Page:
would have been startling.
The woman under arrest is not the
one whose identification would have
caused a great sensation in the abduc
tion case. It is believed now that she
is some western woman who married
Boyle and is unknown to members of
the Wilita family. Her remark at the
time of har arrest at Cleveland that
"there will be hell in Sharon wh-an
Buhl hears of it," has, it is generally
said now, no special significance. All
are inclined to think it was a chance
remark and one wherein the woman
desired only to refer to her subsw
quent punishment fo- didnapping.
There is a reward of $15,000 from
the State of Pennsylvania for the
captors of the abductors, and several
thousand dollars additional from
newspapers about the country. The
question as to who is entitled to the
reward interests a large number of
people. When Detective Perkins, of
Pittsburg, whose agency has been so
prominent in the ease, was asked for
his views, he said:
"I believe the Cleveland police au
thorities are entitled to the reward.
Captain Shattuck and Detective
Wood certainly made the arrests and
I don't care a rap where they got
their information. They did a clever
piece of work. In fact, I wish to
compliment and congratulate Chiel
Kohler and his men on the admirabLf
manner in which they have handle-i
Boyle and His Wife, Abductors of
Wilie Whitla, to be Tried
Cleveland, 0., March 25.-With
hoots and jeers ringing in their ears,
James H. Boyle and his wife, arrested
here as the kidnappers of little W11
lie Whitla, of Sharon, Pa., were es
corted by police to a train at 5.2:>
tonight for Mercer, Pa.
This practically closes the case as
far as Cleveland is concerned, as fur
ther action will be taken by the
Pennsylvania authorities. However,
the Cleveland police have a club over
the heads of tihe Boyles in a joint in
dictment returned <today charging
James H. Boyles and Helene Boyle,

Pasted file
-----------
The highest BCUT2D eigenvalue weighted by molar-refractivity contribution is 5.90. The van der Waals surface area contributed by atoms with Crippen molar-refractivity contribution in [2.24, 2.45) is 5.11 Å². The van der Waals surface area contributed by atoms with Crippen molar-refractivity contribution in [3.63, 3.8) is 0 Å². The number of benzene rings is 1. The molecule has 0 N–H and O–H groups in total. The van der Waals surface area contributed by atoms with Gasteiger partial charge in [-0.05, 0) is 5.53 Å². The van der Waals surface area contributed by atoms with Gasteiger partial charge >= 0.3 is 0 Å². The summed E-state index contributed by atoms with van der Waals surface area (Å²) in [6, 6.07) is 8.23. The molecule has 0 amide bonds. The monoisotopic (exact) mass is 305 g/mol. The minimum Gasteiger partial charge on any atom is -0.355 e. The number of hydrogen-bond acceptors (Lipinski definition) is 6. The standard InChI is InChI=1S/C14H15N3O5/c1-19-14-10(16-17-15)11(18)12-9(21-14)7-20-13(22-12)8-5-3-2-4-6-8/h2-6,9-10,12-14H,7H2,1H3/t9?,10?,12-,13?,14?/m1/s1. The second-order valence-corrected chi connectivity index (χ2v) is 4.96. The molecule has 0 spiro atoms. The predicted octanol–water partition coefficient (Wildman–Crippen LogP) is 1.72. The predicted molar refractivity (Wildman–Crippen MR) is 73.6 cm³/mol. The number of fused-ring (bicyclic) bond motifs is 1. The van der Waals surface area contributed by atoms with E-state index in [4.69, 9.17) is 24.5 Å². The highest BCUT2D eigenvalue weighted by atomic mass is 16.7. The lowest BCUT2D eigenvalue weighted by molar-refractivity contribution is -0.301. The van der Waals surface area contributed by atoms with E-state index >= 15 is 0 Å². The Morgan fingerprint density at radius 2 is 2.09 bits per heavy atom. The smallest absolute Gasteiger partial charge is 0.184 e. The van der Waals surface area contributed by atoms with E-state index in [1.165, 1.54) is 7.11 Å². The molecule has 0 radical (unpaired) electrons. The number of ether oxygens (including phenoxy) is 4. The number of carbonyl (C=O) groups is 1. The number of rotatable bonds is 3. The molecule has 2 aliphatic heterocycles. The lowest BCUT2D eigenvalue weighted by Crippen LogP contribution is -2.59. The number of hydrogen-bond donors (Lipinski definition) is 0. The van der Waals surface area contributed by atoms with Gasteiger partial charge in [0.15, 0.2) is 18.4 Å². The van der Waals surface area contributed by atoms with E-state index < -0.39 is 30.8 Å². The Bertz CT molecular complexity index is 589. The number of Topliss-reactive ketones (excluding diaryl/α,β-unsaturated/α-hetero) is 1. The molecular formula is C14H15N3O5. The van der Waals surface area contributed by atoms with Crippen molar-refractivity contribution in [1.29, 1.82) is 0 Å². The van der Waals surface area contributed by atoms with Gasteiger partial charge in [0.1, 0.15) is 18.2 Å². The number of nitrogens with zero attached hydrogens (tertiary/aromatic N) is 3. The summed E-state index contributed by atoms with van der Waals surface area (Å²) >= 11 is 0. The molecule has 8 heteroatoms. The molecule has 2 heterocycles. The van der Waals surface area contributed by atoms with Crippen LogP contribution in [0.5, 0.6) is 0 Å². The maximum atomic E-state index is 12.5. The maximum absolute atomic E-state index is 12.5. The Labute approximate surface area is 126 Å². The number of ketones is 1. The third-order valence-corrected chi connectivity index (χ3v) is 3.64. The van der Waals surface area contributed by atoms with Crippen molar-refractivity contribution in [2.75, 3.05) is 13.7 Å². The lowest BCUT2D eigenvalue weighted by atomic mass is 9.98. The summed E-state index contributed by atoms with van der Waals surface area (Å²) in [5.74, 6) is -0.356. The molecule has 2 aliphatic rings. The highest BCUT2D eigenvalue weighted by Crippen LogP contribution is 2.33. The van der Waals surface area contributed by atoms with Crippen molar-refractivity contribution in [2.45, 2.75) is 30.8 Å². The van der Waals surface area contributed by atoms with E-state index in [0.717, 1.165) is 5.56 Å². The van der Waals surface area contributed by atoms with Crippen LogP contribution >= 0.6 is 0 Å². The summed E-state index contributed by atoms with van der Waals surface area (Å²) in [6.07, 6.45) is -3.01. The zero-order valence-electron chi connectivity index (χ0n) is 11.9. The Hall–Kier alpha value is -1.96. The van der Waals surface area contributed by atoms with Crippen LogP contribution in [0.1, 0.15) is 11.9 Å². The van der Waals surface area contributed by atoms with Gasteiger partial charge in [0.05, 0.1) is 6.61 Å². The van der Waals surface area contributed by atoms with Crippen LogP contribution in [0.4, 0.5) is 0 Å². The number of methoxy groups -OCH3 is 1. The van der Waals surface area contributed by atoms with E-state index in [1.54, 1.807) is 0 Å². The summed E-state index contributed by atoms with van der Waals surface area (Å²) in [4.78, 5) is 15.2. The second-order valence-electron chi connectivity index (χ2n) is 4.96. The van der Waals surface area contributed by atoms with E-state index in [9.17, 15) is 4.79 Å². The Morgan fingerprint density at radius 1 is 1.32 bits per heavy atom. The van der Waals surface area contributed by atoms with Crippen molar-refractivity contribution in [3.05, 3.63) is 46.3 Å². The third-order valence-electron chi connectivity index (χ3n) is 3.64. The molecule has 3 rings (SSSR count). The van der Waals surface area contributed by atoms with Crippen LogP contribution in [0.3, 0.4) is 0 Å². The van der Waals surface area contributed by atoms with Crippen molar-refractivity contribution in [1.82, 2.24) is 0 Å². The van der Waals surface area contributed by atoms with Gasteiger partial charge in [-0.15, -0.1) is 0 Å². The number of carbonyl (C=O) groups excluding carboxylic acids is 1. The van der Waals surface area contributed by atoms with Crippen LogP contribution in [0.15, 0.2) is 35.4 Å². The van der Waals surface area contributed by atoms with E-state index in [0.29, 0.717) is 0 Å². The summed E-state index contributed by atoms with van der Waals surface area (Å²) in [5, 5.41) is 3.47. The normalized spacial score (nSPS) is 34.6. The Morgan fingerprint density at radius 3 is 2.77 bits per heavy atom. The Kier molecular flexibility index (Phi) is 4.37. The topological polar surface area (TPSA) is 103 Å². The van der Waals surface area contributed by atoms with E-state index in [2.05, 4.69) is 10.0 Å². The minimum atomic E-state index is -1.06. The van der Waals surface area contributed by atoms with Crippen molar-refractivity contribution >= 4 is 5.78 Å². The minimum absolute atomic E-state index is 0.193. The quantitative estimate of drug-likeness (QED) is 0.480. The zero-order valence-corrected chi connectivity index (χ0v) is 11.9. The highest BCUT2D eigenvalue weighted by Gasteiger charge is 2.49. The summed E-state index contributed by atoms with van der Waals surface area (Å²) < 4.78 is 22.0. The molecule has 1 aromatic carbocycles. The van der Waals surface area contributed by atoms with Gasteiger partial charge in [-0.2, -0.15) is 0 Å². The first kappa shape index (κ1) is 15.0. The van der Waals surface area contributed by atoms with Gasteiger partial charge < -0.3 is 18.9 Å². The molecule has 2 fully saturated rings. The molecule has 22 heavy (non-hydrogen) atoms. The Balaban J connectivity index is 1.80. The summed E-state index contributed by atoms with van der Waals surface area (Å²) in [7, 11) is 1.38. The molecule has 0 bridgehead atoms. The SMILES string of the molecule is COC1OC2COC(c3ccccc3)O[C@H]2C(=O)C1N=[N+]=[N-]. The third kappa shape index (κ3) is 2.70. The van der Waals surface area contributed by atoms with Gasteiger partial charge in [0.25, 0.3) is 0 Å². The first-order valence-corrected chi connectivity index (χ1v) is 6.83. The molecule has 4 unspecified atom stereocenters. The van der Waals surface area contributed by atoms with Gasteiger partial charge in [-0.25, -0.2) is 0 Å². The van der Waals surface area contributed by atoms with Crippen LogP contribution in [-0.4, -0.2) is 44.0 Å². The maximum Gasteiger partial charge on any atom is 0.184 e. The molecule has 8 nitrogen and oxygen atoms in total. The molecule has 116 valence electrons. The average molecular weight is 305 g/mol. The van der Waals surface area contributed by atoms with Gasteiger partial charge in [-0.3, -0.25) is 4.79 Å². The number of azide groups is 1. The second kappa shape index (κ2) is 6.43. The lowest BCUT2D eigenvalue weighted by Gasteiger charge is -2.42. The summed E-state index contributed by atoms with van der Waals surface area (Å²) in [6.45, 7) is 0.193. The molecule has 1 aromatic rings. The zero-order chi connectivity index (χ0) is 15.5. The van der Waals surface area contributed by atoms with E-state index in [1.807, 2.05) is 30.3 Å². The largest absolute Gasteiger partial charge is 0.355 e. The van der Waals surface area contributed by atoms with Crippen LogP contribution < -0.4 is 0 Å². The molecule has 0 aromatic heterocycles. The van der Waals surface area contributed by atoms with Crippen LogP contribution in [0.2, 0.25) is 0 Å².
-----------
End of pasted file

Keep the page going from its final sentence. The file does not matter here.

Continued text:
alias Faulkner, with blackmail. This
charge is based on the pa>.nent of
$10,000 ransom by J. P. Whitla for
the recovery of his son, Willie, here
As the prisoners alighted from the
wagon at the station, a great throng
surged about them, and it was with
diffiulty that a path -was cleared to
the coaches. As Boyle and his wife,
each accompanied by two patrolmen,
wlaiked tihmough the- train shed
the crowd greeted them with hoots
That' Mrs. Boyle had nothing to do
with the actual kidnapping of Willie
Whitla was 'the statemenit made to
day by the woman and her-husband.
Mrs. Boyle apparently was in good
spirits, but her husband maintained
his indifferent manner, having little
to say. Most of the questions asked
were addres'sed to Mrs. Boyle, and
afl eyes in -the small circle of listeners
gzed at the attr-active woman.
"Why don't some one look at Mr.
Bole?'' sasked Chief Kohler. '
"He is not so charming,'' came the
quick reply from Mrs. Boyle.
Then the man prisoner caused a
general laugh by paying his wife this
"Mrs. Bovle has three leather med
als from tan shoes for being charm
Mrs. Boyle denied a report that she
had bee.n ona tihe stage. "But maybe
I'll get the chance now,'' she added
"He is a dear child and I really
hated to part with him,'' she said.
Dying in Harness.
Only a fallen horse, stretched out
there on the road,
Strethed in the broken shafts, 'and
crushed by the heavy load;
Only a fallen shor'se, and a circle of
Watching the frighted teamster goad
irng the beast to rise.
Hold! for his toil is over-no more
labor for him;
See the poor neck outsitreted, and
the patient eyes grow dim;
See on the friendly stones how per
fectly Tests the head
Thinking, if dumb beasts think, how
good it is to be dead;
After tihe weary journey how restful
it is ito lie
With the broken shafts and the cruel
load-waiting only to die.
Wathers. he died in harness-died
in the shafts and straps
Fell, and the burden killed him; one
of the day woners- mrkn
One of the passingwodrmakn
the city road
A toiler dying in diarness, heedless
ing your steps awhile,
What is the symbol? Only death
why should we cease to smile
At death for a beast of burden? On,
through the busy street,
That is ever and ever echoing the
tread of ihurrying feet.
What was .the sign? A symbol ito
touch the tireless will?
Does He who taught in parables
speak in parables still?
The seed on the rock is wasted on
heedless hearts of men
That gather and sow and grasp and
lose labor and sleep; and then
Then for the prize! A crowd in the
street of ever-echoing read;
The toiler, crushed by the heavy load,
lies there in -his harness-dead.
-John Boyle O'Reilly.
I am ready to do all kinds of ma